Kim Krisberg and I are with our public health colleagues this week at the 143rd annual meeting of the American Public Health Association (APHA). Thousands of researchers, practitioners, and advocates from across the U.S. and the globe have gathered in Chicago to swap best practices, share new science and organize for healthier communities. Here are some highlights from yesterday’s events courtesy of the APHA Annual Meeting Blog.
The tipping point: On our way to reducing gun violence: Public health advocates can agree that shootings are a huge health issue for the more than 33,000 victims of gun violence in 2014 alone. But gun violence also indicates that the shooter has a health problem, according to gun violence researchers. In front of a packed Annual Meeting crowd, advocates from the Brady Center and its Campaign to Prevent Gun Violence as well as public health advocates gathered to discuss “The Tipping Point: Activating a Public Health Movement to Address Gun Violence.”
The tools to prevent gun violence are already in place, but much work still needs to be done, as 11 children are killed with a gun every day in the U.S., said presenter David Hemenway, professor of health policy and director of the Harvard Injury Control Research Center. Continue reading.
Climate change and health: ‘No environmental justice without social justice’: Later this month in Paris, nearly 200 countries will convene for the 21st Conference of the Parties of the United Nations Framework Convention on Climate Change. It’s being billed as one of the most important climate change meetings ever. However — if all goes as planned — it could also end up being an enormous leap for public health too.
At a Tuesday morning Annual Meeting session on “Connecting Climate Change and Health Policies: Prioritizing Necessary Actions to Protect Public Health,” presenter Jonathan Patz, director of the Global Health Institute at the University of Wisconsin-Madison, told attendees that the goal of the Paris conference is to establish binding agreements to limit global warming to 2 degrees centigrade above pre-industrial levels. In fact, in the run-up to the Paris gathering, every country has been asked to provide their intended contributions to the reduction of greenhouse gas emissions. For instance, the U.S. intention is to reduce such emissions 32 percent below 2005 levels by 2030. However, Ethiopia’s commitment is really setting the bar high — that country intends to reduce its emissions by 64 percent by 2030, Patz said.
The whole endeavor is a bit daunting, Patz admitted, and the real question is “how are we going to get there?” But Patz thinks there’s a “secret” to this puzzle and that secret is public health. Continue reading.
City planners and public health: When it comes to bridging the gap between planning and health, it’s all about relationships. That was the message from local project managers who spoke at a Tuesday Annual Meeting session titled Plan4Health: Linking Public Health and Planning to Build Improvement in Health. “One-on-one, personal building relationships, makes all the difference,” said Alex Smith, who manages the Active Transportation Program for the city of Columbus, Ohio.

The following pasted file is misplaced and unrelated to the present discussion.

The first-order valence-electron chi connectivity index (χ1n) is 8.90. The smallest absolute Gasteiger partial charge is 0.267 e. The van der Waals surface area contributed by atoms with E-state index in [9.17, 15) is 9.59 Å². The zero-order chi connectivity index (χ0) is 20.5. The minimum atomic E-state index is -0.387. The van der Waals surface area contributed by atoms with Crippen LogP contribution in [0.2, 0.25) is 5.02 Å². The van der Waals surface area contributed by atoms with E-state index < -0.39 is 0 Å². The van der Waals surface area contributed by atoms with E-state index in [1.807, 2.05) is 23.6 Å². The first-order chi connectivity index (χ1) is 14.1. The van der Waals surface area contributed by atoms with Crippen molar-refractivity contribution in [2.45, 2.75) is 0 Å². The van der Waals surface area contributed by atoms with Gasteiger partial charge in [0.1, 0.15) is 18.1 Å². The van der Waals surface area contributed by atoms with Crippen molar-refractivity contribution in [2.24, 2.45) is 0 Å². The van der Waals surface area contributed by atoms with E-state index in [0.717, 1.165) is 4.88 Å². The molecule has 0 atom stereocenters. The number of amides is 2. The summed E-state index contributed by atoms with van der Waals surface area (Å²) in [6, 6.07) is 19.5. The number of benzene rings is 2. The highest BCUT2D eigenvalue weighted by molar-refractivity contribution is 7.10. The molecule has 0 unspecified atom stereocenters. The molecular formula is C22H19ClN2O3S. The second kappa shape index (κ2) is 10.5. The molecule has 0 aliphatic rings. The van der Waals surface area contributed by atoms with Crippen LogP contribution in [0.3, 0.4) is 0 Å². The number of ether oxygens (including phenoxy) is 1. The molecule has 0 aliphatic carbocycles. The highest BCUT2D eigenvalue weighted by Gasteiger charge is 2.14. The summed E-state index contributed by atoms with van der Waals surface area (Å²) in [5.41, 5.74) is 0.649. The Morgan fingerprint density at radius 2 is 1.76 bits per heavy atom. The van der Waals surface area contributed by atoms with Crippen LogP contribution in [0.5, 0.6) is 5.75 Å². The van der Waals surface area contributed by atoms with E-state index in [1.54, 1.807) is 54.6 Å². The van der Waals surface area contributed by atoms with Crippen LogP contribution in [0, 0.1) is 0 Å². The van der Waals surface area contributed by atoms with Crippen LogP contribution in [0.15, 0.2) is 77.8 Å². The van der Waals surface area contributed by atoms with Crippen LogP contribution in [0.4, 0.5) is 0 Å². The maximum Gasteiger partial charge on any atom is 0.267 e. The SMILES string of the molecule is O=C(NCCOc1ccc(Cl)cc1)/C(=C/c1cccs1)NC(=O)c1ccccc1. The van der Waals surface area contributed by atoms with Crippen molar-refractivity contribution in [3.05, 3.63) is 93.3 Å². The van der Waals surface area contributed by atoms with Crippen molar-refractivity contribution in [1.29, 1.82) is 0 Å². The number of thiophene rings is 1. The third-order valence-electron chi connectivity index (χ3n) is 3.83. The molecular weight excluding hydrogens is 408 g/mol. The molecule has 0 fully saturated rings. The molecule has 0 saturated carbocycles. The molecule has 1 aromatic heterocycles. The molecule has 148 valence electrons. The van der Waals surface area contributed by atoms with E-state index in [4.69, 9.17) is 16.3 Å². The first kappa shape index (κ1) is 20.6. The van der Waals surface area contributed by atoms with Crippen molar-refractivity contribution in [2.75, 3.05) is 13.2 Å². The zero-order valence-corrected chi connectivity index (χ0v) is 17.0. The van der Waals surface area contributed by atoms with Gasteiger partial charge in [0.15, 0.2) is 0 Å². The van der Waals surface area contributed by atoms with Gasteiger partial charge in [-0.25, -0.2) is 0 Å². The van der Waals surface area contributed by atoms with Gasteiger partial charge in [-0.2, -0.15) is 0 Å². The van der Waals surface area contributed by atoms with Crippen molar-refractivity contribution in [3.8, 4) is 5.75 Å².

He’s one of the people participating in the American Public Health Association’s (APHA) new and very cool Plan4Health partnership with the American Planning Association. The program, which brings together APHA state and local Affiliates with American Planning Association state chapters, launched in March and has this vision: full integration of planning and public health where people live, work and play. Continue reading.
Fitness apps: A fad or an agent for behavior change?: Whether worn on a wrist or downloaded to a smartphone, mobile fitness apps are becoming a more popular way to track physical activity. “For the last 12 years, I’ve seen people in their search for fitness and many people do not ever find it,” said Lynn Herrmann, an assistant professor at Northern Illinois University’s College of Health and Human Sciences, during a Tuesday morning Annual Meeting session on “Increasing Physical Activity: There’s an App for That!” “Technology is giving us some hope that people will get there.”
But while there are benefits to mobile fitness apps, such as being free, low-cost and easily accessible, Herrmann and other presenters agreed that owning a fitness app doesn’t automatically lead to behavior change. Continue reading.
New public health policies approved by APHA: APHA’s Governing Council has officially adopted 18 new policy statements at its business meeting in Chicago during the 143rd Annual Meeting and Exposition. The policy statements, which will help guide APHA’s work and advocacy activities, address a diverse range of topics including:
- Reducing flame retardant exposure
- Pre-emptive law and public health
- Access to worker fatality data
- Public heath approach to human trafficking
- Environmental cleanup in Iraq, Afghanistan
- Preventing Ebola and other global disease threats
- Protecting against Lyme disease
- Health education specialists and health reform
- Preventing prescription painkiller abuse
Read more about the policy resolutions here.
For more from the largest annual gathering of public health researchers, practitioners, and activities, visit the APHA Annual Meeting Blog for more dispatches from Chicago.